Mish thinks they were put off by "Marxism". The evidence to me suggests they were put off by too much globalism, in particular, convoluted Brexit strategy and EU preference, immigration issues, too much PC Bull. Mostly, complete lack of recognition and solidarity with the plight for people "like us". I doubt that many concrete policy issues played too great a role: it's all context.


The main purpose of the so-called 'Left' is to provide change when the established 'conservative' order has gone wrong (usually with no end of combinations of greed, privilege, incompetence, corruption and so on).

Boris siezed an historic opportunity that fell into his lap and fortuitously suits his slapdash-but-also-genuinely-brilliant character - not to mention that as an ex two-term Mayor of London, a truly Great City, he clearly has managerial chops. But the historic opportunity was to be a conservative running as a Change Agent and this opportunity was given to him by the Remoaners who by successfully blocking Brexit for 3 years, made Brexit a dynamic new way forward and out of a constipated mess.

So Corbyn's Left, by straddling the fence about Brexit, paid too much tribute to the Status Quo, which was 'dither and delay.' Jeremy's stand was the epitome of dither and delay: 'let's negotiate a non-Brexit Brexit and then go to the people for another referendum and they can decide because I can't.' It was just more of the same.

Progressives do not get elected by offering more of the same. Conservatives offering dynamic change at the right juncture are well nigh unstoppable (like Reagan or Thatcher).

And Boris gets this, which is why he will be pushing hard for big changes in the next year or two after which there will be a needed time of just following along with whatever dynamic those changes will have wrought. It could be a very exciting time. Indeed, if Trump and China can work out a better way, we might be witnessing the Second Wave of the Industrial Revolution and an emerging new Civilisation based more in Eurasia (including Europe and UK) than the Anglo-Zionist axis, but with all developed zones (thus including US, UK etc.) firing on all cylinders.

Societies need some sort of basic order featuring protections of housing and healthcare, police and so forth. But commerce needs city-state type dynamos which ultimately depend upon both strong rule of law and a favorably deregulated situation (with minimal red tape, taxes and other blocks to free movement and rapid change). Boris might be the one to show the way by liberating UK from shackles of the Sclerotic Polyglot Conglomerate and turning it into a new powerhouse in the heart of Europe, though not beholding to EU red tape, whilst bolstering basic social protections and also 'leveling up' to more equally distribute opportunity in his diverse, quirky - and thorny - Kingdom.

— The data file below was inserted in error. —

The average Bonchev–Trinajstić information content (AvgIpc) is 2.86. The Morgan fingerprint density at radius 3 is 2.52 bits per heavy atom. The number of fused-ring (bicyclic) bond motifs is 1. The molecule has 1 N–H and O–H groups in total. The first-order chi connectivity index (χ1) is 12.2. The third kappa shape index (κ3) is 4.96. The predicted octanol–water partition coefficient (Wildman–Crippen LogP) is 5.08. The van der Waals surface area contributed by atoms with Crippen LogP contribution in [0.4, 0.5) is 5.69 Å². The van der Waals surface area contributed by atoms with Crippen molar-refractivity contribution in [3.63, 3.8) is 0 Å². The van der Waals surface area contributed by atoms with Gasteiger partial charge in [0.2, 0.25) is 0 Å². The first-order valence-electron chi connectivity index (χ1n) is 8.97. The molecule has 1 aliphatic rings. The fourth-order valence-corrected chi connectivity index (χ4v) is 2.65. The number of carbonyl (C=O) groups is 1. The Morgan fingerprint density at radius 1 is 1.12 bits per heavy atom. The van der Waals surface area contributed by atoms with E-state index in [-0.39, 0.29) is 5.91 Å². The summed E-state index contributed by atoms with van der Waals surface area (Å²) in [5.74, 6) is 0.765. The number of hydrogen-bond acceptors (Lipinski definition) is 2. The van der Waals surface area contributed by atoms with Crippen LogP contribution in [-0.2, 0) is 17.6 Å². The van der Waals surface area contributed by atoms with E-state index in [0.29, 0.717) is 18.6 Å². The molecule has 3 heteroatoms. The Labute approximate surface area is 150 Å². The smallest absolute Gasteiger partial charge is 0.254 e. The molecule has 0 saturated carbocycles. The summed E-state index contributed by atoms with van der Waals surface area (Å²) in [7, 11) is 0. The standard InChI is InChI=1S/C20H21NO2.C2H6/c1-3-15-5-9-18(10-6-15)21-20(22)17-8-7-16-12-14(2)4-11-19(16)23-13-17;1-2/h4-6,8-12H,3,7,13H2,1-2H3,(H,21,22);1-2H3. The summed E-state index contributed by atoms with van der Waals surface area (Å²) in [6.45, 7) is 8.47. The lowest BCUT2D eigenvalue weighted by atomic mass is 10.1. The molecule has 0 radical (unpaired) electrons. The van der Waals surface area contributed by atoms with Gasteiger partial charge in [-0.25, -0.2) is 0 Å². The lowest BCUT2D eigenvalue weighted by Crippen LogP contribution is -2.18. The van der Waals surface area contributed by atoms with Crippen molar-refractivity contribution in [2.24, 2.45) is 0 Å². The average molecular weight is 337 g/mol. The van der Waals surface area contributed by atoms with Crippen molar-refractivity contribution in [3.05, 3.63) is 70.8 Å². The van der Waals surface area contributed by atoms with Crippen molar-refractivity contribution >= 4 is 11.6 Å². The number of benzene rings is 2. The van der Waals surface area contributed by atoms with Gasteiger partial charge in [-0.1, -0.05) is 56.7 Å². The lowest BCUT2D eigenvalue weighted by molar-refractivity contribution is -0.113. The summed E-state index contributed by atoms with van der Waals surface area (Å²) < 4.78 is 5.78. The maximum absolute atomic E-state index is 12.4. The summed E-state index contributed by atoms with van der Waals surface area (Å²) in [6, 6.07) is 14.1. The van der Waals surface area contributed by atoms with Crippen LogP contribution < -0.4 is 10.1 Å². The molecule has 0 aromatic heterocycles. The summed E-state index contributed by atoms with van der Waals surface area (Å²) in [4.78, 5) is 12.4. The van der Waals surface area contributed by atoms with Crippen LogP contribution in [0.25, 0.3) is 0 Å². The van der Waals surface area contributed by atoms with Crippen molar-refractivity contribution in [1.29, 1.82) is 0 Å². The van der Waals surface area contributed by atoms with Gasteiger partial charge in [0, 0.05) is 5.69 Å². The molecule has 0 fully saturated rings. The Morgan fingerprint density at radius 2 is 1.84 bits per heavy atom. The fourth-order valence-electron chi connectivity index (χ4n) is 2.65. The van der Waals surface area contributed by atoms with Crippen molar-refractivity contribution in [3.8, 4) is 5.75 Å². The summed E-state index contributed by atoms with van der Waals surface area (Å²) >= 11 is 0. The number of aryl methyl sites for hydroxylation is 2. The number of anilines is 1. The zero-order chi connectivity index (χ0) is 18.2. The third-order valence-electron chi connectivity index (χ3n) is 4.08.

Now: where is the need for a reforming left wing in all this?

There isn't.

Labour doesn't just need a period of reflection; they need to go dormant for a little while, wait for the Conservatives to show their hand, and then gradually develop intelligent ways to offer something different and, hopefully, better. Right now, they got nuttin', though Blair is offering proposals for ways to entirely re-invent the progressive wing in the UK Body Politic. He's right to propose that, but it's too early.


Multi-millionaire North London MP SIR Keir Starmer and multi-millionaire North London MP LADY Nugee vie to replace multi-millionaire North London MP....To lead the party of the worker...

Yeah, for real!


Jess Phillips would be quite comical too. Imagine the memes


Rebecca Wrong-Daily would be a gift. Can you imagine the jokes that would be made at her expense. Doorstep canvassers would love it!

Labour have learned nothing when they start talking about needing a woman leader. That's exactly the kind of PC BS that put off their northern voters.

So let's hope they pick one :)